HARPSWELL — “We have so many sensations; you should experience all of them.”
Dave Hackett, president of the Harpswell Historical Society, spoke as he held an old-fashioned hand planer he had just used to furl a strip of wood from a long plank that sat on a mid-1800s work bench.
Hackett, 63, is a strong advocate of the ways things used to be done.
“Technology robs you of sensation,” he said Sept. 16, adding that “the satisfaction of actually making something yourself … that is of value and is of use to you” is not only a pleasure, but a virtue.
On Oct. 1, from noon-4 p.m., people can see for themselves.
The Historical Society and the Harpswell Heritage Land Trust will revive long lost skills during the long-lost tradition of Harpswell Day, a celebration of subsistence living and town heritage.
Originally a social gathering for the town, Harpswell Day began in the mid-1940s, but disappeared in the mid-1970s. Hackett and HHLT spokesperson Julia McLeod hope to make it an annual event again, and this year’s will feature tours, re-enactments, music, and demonstrations of traditional subsistence skills and handcrafts.
Activities will take place across the Historical Society’s four sites:
• The museum, where McLeod encourages visitors to try their hand at weaving, spinning wool, using hand tools, and pressing cider.
• Centennial Hall, where, among the demonstrations, there will be food for sale by the Harpswell Coastal Academy.
• The Meeting House, which will feature live music.
• And the 16-by-20-foot, one-room schoolhouse from 1824, where an ongoing re-enactment of teaching methods will take place as it did 200 years ago.
Hackett said “a lot of learning had to do with survival” back then, and, in addition to reading and math, students would learn about growing and fishing for their own food. Hackett said he found a period textbook that asked students to calculate the tonnage of a vessel.
“The idea of a store or a grocery store in this day and age was very different than what you would have found then,” he said, when Harpswell’s economy was “pretty quiet,” and people sustained on what they could grow and make at home.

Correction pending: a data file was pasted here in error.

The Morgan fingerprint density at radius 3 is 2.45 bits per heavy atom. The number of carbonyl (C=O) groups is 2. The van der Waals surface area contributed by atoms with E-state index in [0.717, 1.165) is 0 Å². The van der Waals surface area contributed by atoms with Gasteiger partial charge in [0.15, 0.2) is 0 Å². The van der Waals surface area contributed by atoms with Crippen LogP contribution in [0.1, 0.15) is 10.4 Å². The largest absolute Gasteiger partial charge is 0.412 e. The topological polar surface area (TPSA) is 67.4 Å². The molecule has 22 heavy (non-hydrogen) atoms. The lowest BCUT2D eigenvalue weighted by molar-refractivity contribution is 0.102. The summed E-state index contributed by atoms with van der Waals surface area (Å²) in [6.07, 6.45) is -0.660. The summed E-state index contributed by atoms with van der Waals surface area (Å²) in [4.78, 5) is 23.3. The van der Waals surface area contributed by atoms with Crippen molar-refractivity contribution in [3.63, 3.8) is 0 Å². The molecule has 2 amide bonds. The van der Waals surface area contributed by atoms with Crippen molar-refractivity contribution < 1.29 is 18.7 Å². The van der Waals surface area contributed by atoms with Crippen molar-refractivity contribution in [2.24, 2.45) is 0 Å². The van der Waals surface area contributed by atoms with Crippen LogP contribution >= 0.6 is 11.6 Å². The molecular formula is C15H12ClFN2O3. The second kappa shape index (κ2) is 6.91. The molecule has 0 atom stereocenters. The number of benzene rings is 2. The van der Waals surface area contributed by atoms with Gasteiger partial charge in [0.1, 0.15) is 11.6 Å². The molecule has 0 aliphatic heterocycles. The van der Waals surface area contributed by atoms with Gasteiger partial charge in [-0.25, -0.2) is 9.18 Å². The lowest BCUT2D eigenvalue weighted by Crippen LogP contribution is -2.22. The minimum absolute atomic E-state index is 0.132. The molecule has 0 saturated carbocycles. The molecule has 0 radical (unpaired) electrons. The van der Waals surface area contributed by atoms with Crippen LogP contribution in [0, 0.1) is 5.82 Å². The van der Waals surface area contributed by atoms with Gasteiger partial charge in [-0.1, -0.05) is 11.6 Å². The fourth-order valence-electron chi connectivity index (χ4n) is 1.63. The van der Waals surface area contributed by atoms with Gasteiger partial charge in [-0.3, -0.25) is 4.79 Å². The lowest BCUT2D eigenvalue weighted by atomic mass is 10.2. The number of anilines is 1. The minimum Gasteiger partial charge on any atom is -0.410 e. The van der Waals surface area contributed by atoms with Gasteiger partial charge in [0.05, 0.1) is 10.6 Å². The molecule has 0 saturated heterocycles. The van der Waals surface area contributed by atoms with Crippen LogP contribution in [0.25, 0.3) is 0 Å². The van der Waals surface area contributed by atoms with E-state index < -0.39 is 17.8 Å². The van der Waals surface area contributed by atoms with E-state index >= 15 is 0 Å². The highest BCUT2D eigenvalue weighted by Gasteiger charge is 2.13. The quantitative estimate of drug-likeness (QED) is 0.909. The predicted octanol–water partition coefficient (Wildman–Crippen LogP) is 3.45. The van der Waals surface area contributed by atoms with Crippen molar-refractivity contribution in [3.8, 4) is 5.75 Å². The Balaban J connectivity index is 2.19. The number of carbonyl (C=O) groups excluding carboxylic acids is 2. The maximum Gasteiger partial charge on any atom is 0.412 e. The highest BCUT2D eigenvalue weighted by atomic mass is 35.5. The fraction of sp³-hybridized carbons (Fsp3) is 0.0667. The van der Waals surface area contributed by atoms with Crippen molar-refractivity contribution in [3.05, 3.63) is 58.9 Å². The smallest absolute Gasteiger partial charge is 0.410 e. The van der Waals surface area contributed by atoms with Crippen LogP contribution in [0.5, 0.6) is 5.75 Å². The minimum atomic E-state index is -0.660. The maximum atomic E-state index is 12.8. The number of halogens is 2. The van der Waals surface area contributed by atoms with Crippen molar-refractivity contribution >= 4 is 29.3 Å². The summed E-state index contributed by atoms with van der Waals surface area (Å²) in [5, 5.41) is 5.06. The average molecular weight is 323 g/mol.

This was only supplemented by a semi-annual trip families would take by steamboat to Portland to pick up a barrel of flour and sugar, “a major purchase of the year,” Hackett said.
But Hackett seemed most excited about the visitors’ chance to see the Meeting House.
Built in 1758 and designated as a National Historic Landmark – “the highest honor a building can have,” Hackett said – the two-story, acoustically superior building was originally used to hold church services for Harpswell’s approximately 900 residents.
Attending church was a major part of the colonists lives, and without a local place to worship, parishioners would have to travel miles by land and sea to the nearest church, in what was known as Ancient North Yarmouth, Hackett said.
“(The Meeting House) was a large part of the reason Harpswell exists as a town,” he said.
There will also be attractions in outdoor spaces. Hackett will give tours of the cemetery behind the Meeting House, and Two Coves Farm will bring in sheep for a petting area at the Society’s Cattle Pound.
Two hundred years ago, the Cattle Pound was where the town collected stray cattle that had wandered off private property; their owners would come to the pound and pay a fee to reclaim their cows, much like paying the fine for a car that’s been towed.
Hackett chuckled at the analogy, as if to acknowledge how much times have changed – and how much they haven’t.
David Hackett, president of the Harpswell Historical Society, holds a hand planer from the mid-1800s, one of the hand tools featured at the upcoming revival of Harpswell Day on Oct. 1.